Culture

Bestsellers

Culture | The five best-selling nonfiction hardbacks as measured by placement on four leading lists as of Sept. 4

Issue: "Hail to the Fox," Sept. 15, 2001
Scoring system:10 points for first place, 9 for second, down to 1 for tenth, on the lists of the American Booksellers Association (independent, sometimes highbrow stores), The New York Times (4,000 bookstores, plus wholesalers), Publisher's Weekly (general bookstores), and Amazon.com (web purchases).
1
The Wild Blue
Stephen Ambrose 38 points (ABA: 2nd; NYT: 1st; PW: 2nd; Amazon.com: 1st)
CONTENT
A story of World War II's B-24 bombers and the men who flew them focuses mainly on George McGovern and his crew.

GIST
A thoroughly researched and descriptive history of the B-24 "Liberators" that played an important but under-appreciated role in the war. George McGovern, who became a South Dakota senator and then the Democratic nominee for president in 1972, was one of the young airmen who handled themselves heroically in the face of danger.

2
John Adams
David McCullough 35 points (ABA: 1st; NYT: 2nd; PW: 4th; Amazon.com: 2nd)
CONTENT
A compelling biography of the second president of the United States.

GIST
Mr. McCullough set out to write a dual biography of Jefferson and Adams, but once he began he found Adams to be the more interesting figure. One of Bill Clinton's legacies may be that John Adams, faithful husband and honorable man, is gaining in reputation as historians appreciate the place character plays in public life.

3
Prayer of Jabez
Bruce Wilkinson 21 points (ABA: 3rd; NYT: not listed; PW: 1st; Amazon.com: 8th)
CONTENT
The key to God's blessing is found in a 29-word prayer hidden in a list of genealogies in 1 Chronicles 4:10.

We see you’ve been enjoying the content on our exclusive member website. Ready to get unlimited access to all of WORLD’s member content?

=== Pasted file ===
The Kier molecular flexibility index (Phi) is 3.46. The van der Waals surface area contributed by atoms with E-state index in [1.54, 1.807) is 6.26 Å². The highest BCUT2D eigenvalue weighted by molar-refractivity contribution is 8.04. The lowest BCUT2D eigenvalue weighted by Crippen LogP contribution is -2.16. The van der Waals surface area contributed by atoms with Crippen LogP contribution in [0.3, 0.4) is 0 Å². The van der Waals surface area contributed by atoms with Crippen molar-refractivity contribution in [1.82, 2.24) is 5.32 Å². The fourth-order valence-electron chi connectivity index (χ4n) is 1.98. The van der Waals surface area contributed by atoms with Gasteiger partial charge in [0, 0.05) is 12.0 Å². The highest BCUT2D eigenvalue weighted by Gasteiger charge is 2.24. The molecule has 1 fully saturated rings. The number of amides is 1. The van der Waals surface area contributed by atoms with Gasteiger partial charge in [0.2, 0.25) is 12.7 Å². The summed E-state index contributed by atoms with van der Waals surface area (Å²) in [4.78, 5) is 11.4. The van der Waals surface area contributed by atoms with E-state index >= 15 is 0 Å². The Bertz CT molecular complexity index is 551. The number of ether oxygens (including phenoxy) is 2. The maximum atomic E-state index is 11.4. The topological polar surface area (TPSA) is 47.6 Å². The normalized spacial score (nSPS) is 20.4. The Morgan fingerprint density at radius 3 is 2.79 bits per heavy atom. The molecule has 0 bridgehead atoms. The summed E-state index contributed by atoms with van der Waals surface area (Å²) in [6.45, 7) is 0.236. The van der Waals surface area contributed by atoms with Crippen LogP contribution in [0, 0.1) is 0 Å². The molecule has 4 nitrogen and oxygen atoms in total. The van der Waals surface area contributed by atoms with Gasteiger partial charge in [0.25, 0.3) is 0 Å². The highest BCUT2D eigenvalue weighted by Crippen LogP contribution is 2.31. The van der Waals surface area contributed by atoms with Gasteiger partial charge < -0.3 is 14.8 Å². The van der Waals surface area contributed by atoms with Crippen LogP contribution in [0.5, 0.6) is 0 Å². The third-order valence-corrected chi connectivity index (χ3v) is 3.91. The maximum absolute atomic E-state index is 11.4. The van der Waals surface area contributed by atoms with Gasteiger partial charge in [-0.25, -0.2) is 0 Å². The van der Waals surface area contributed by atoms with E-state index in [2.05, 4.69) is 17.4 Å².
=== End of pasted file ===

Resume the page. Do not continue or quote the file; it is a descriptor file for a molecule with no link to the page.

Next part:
Get your risk-free, 30-Day FREE Trial Membership right now.
(Don’t worry. It only takes a sec—and you don’t have to give us payment information right now.)

Get your risk-free, 30-Day FREE Trial Membership right now.

GIST
Bruce Wilkinson says he's prayed this prayer every day for 30 years and seen his Walk Thru the Bible ministry grow exponentially. That's the experience of the people he cites: They pray this prayer and their organizations and families prosper. The book may make prayer seem mechanistic.

4
Who Moved My Cheese?
Spencer Johnson 20 points (ABA: 5th; NYT: not listed; PW: 3rd; Amazon.com: 5th)
CONTENT
A parable about the inevitability of change and the need to embrace it.

GIST
In the parable, cheese makes us happy. We get accustomed to it, don't notice when it begins to smell bad, and we hurt ourselves and our organizations when we fight to hold on to it. When is it wise to resist change in order to uphold a higher principle? Mr. Johnson doesn't say.

5
Crossing Over
John Edward 17 points (ABA: not listed; NYT: 5th; PW: 8th; Amazon.com: 3rd)
CONTENT
Psychic talks about his gift and his TV show.

GIST
John Edward scorns the less scrupulous psychics who frequent his profession. His job is communicating with the dead-and so what if he's not always correct? No one complains when top hitters in baseball make outs most of the time. That a book with such silly analogies has made it onto the bestseller lists shows that some people who read care about Edward's TV show, his travels, and the media bias he constantly faces.

IN THE SPOTLIGHT
The B-24 bomber, sometimes known as the "flying Brick," was the most common American airplane in existence during World War II. Until the introduction of the B-29 in 1944, it carried a bigger payload than any other bomber, and it wreaked havoc on the Axis powers. It was also generally regarded as the hardest plane to fly. Most of the men assigned to fly these planes had not yet celebrated their 23rd birthday, and-with a casualty rate approaching 50 percent-many never would. Stephen Ambrose, bestselling author of Undaunted Courage and D-Day, tells the tale of these pilots, navigators, bombardiers, and gunners in The Wild Blue. World War II buffs will be thrilled with this latest installment from Mr. Ambrose, since it includes plenty of technical details and stories gleaned from his thorough research. Readers hoping for character development may be disappointed. Forty-four people make his cast of characters and it is hard to keep them straight, let alone discover what makes them tick. Mr. Ambrose spends the most time on George McGovern and is obviously a fan, but offers no real insight into his character.

Comments

You must be a WORLD member to post comments.

    Keep Reading

     

    House divided

    An American couple faces Qatari imprisonment over a tragedy…

    Advertisement